Nope. You have to make that baby cry and get the job done.

Diaper changes are probably the most typical thing that you can expect will be upsetting to your baby. But other popular options will include bath time, bed time and car-seat time. These aren’t things you can avoid. You need to put your baby to bed, you need to clean him, and he will need to leave the house with you from time to time. You will need to make him upset and you will need to get the job done.

This paints a sort of grim picture of parenting when the reality is that these moments are only a very small portion of your day. Add them all up and they’re not going to reach an hour and unless your child is in a very particular phase they probably will seem totally fine almost immediately after the hated action is complete. These moments are just part of what will stick out in your mind because they are action packed. Your heart will race, your hands will be frantically trying to contain your baby and accomplish your task, all to a soundtrack of shrieks.

Thankfully, take solace that your baby doesn’t hold it against you, at least not yet. You may be Bad Cop for diaper change, but you’re also that magic person that knows how to do everything that is the FUNNEST. You play the peek-a-boo, you do the wrestling and the tummy raspberries. You get the food and read the bedtime stories. You light up his face when you enter the room.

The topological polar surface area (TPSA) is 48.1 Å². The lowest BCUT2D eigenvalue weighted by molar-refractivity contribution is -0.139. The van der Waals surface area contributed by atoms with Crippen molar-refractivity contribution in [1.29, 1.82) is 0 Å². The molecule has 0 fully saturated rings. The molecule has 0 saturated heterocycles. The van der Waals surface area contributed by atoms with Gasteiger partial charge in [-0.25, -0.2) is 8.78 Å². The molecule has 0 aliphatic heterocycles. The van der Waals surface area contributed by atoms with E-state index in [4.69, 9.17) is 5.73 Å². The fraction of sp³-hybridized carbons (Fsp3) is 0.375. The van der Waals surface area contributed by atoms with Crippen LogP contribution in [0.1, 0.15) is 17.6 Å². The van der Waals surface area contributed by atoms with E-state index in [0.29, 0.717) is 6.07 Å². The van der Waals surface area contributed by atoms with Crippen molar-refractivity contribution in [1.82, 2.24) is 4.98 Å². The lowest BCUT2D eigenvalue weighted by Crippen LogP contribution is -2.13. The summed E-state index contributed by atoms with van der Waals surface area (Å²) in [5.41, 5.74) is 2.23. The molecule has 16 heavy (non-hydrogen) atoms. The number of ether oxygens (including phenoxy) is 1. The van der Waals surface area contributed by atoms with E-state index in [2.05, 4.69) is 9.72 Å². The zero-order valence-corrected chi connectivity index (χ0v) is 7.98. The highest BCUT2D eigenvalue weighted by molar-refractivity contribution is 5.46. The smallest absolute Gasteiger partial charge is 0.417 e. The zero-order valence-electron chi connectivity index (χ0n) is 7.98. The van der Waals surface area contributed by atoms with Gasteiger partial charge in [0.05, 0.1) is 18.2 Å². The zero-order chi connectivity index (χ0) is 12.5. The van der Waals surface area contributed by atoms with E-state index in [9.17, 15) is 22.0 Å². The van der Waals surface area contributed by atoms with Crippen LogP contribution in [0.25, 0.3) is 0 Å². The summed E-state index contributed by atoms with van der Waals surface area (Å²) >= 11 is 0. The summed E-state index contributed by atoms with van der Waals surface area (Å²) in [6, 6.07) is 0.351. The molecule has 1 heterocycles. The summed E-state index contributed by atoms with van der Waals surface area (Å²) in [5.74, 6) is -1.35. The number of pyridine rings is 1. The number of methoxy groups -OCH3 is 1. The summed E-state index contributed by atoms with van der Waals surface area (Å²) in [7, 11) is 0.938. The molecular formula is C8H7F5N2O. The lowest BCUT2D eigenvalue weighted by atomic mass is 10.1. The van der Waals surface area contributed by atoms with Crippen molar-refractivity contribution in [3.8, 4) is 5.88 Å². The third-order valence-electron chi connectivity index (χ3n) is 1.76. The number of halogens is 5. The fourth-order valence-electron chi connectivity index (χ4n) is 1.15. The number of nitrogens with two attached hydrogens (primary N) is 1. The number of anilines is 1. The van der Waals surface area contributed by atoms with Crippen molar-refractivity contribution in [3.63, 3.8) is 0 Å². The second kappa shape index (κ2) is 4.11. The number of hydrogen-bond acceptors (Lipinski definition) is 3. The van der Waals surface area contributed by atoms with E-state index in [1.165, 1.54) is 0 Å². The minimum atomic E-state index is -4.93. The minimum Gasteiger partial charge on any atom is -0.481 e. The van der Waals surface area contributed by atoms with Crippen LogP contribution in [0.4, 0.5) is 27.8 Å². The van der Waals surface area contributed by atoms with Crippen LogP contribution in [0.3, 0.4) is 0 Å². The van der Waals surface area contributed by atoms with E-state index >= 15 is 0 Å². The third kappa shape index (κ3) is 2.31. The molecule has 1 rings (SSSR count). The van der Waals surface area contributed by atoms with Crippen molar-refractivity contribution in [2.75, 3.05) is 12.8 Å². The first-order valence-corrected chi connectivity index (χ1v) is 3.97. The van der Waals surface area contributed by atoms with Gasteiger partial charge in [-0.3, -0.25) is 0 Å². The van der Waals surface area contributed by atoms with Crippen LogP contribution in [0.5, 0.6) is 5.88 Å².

So you may be Bad Cop, but it’s just a part-time gig.


Disneyland with a Toddler

Disneyland is not the same experience with a toddler as it is without. It’s not even the same with an older kid.

We hit Disneyland with Joshua last week. He’s a little young, but we had tickets with an expiration date, so we made the trip. Janelle and I are pretty big Disneyland fans, and have a pretty solid routine of rides we want to go on and areas we want to hit and things we like to do. 98% of those items are excluded by the presence of a small child. Here are some observations and notes about our experience.

– If you can go with multiple groups and multiple kids, do it. Joshua’s attention was flagging in the early afternoon, but then we met up with his cousins, each a few years older than him. It was an instant shot of energy for him.

– It may not be as painful as you think. Joshua managed 10 full hours at Disneyland without a single incident (barring an example I’ll cover later on). However, he likes to watch people and does well in a crowd, which means Disneyland lined up with him pretty well. Does your baby hate being in a stroller? Will they immediately get lost in a crowd if given half a chance? Do people make them anxious? Do they dislike loud noises? Maybe you want to rethink your trip then. Think back to times your baby has gotten upset to see how the journey might go.